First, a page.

A grim phenomenon took place in Antarctica’s Bellingshausen Sea in spring of 2022. Researchers recently determined that, due to climate change causing sea ice in the region to vanish, unprecedented breeding failure has occurred for emperor penguins. Of the five colonies found there, the chicks in four of them did not survive to fledge.
Without sea ice, it is much more difficult to forage, build nests, and breed. Chicks also need time to develop their waterproof feathers, spending their lives on sea ice while these feathers develop. During the 2022 breeding season, satellite images showed parts of the Bellingshausen Sea had lost 100% of its sea ice, making it nearly impossible for the chicks to survive the freezing waters.
If human-induced climate change continues to rob emperor penguins of vital breeding grounds, it will spell disaster for the species. The decline in Antarctic sea ice began in 2016, but this year, sea ice in Antarctica will likely reach record low levels. Researchers have never seen sea ice disappear from an entire region of Antarctica before, and if global warming is not reduced, emperor penguins will likely lose 90% of their population by the end of the century.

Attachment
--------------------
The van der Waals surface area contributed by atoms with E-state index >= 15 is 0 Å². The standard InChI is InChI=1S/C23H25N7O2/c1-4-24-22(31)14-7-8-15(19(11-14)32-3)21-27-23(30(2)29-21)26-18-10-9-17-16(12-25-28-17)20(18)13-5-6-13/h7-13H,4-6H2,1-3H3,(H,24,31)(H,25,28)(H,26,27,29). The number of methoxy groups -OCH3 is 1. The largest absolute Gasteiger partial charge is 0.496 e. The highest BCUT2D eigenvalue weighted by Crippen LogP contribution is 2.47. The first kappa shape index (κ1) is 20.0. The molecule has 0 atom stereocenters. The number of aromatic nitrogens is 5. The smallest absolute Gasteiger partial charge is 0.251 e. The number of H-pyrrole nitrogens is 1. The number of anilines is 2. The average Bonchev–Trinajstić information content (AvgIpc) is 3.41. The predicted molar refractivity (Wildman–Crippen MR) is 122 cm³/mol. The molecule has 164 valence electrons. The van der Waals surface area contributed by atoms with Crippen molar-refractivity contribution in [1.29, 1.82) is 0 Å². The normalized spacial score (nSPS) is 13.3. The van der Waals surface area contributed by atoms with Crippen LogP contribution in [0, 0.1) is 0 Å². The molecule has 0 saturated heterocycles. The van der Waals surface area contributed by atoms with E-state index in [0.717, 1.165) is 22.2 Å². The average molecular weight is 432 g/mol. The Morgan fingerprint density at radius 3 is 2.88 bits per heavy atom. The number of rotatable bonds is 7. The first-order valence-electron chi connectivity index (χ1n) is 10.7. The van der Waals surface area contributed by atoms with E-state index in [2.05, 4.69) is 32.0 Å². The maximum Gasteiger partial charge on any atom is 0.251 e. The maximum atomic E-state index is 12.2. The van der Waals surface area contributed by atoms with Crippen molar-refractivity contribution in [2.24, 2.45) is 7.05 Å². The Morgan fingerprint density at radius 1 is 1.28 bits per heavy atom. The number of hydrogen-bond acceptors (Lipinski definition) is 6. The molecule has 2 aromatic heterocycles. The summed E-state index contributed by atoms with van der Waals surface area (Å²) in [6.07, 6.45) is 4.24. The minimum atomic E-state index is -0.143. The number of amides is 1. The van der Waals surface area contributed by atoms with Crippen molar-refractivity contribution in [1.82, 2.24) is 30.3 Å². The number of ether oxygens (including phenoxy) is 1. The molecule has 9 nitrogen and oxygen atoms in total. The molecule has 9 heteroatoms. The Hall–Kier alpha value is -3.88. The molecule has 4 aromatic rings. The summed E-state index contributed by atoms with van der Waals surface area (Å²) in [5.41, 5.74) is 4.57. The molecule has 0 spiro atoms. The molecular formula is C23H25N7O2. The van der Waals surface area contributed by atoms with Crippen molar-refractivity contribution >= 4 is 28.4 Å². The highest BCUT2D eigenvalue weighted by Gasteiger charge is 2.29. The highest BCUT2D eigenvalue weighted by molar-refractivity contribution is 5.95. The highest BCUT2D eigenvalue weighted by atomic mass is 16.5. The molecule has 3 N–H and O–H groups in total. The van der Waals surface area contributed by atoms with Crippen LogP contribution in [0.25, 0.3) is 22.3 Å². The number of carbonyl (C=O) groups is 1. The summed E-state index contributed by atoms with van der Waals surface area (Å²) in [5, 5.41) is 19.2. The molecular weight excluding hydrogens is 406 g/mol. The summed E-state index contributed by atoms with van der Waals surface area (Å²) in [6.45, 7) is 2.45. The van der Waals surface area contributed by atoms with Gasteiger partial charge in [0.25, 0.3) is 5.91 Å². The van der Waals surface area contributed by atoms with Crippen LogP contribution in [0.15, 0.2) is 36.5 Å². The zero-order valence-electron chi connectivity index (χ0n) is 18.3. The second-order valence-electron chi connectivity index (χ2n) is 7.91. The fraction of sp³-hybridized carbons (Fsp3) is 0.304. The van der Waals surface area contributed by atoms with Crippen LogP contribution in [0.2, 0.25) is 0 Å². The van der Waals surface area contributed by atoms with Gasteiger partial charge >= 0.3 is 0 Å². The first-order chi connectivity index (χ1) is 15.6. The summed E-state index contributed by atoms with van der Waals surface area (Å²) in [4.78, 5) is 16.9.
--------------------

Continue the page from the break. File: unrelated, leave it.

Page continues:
Dr. Pablo Borboroglu, Founder and President of Global Penguin Society, shared this statement regarding his concern for the future of penguins:
“The evidence of climate change’s impact on penguins is stark, as demonstrated by the unprecedented breeding failure of emperor penguin colonies due to total sea ice loss in 2022. This dire situation aligns with the concerning fact that half of the 18 penguin species are now considered Threatened on the IUCN Red List. This study underscores the vulnerability of penguins to the effects of climate change, particularly emperor penguins, and serves as a grim reminder that immediate action is needed to address the escalating consequences of global warming.”